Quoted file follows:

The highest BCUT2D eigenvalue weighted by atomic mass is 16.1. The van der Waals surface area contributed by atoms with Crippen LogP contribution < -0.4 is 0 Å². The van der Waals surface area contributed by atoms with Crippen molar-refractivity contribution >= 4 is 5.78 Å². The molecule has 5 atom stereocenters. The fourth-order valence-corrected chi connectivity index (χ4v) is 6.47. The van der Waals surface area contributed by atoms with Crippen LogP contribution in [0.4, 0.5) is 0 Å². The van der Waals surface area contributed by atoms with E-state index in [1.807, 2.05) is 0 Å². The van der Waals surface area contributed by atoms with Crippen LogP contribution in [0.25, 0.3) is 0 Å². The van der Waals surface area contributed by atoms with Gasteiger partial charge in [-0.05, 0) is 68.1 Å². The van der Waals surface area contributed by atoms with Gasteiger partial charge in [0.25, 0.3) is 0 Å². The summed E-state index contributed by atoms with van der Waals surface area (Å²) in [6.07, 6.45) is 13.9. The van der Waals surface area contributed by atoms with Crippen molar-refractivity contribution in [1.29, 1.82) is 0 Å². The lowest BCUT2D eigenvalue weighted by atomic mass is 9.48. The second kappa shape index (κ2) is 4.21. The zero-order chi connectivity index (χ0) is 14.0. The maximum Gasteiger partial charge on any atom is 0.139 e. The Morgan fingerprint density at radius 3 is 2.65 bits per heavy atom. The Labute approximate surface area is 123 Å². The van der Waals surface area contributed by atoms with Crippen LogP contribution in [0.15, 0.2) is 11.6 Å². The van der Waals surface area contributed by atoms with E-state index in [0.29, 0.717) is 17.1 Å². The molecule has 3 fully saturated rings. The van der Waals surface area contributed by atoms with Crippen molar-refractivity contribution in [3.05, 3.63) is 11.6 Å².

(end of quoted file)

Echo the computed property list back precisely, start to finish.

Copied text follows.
The highest BCUT2D eigenvalue weighted by atomic mass is 16.1. The van der Waals surface area contributed by atoms with Crippen LogP contribution < -0.4 is 0 Å². The van der Waals surface area contributed by atoms with Crippen molar-refractivity contribution >= 4 is 5.78 Å². The molecule has 5 atom stereocenters. The fourth-order valence-corrected chi connectivity index (χ4v) is 6.47. The van der Waals surface area contributed by atoms with Crippen LogP contribution in [0.4, 0.5) is 0 Å². The van der Waals surface area contributed by atoms with E-state index in [1.807, 2.05) is 0 Å². The van der Waals surface area contributed by atoms with Crippen LogP contribution in [0.25, 0.3) is 0 Å². The van der Waals surface area contributed by atoms with Gasteiger partial charge in [-0.05, 0) is 68.1 Å². The van der Waals surface area contributed by atoms with Gasteiger partial charge in [0.25, 0.3) is 0 Å². The summed E-state index contributed by atoms with van der Waals surface area (Å²) in [6.07, 6.45) is 13.9. The van der Waals surface area contributed by atoms with Crippen molar-refractivity contribution in [1.29, 1.82) is 0 Å². The lowest BCUT2D eigenvalue weighted by atomic mass is 9.48. The second kappa shape index (κ2) is 4.21. The zero-order chi connectivity index (χ0) is 14.0. The maximum Gasteiger partial charge on any atom is 0.139 e. The Morgan fingerprint density at radius 3 is 2.65 bits per heavy atom. The Labute approximate surface area is 123 Å². The van der Waals surface area contributed by atoms with Crippen LogP contribution in [0.15, 0.2) is 11.6 Å². The van der Waals surface area contributed by atoms with E-state index in [0.29, 0.717) is 17.1 Å². The molecule has 3 fully saturated rings. The van der Waals surface area contributed by atoms with Crippen molar-refractivity contribution in [3.05, 3.63) is 11.6 Å².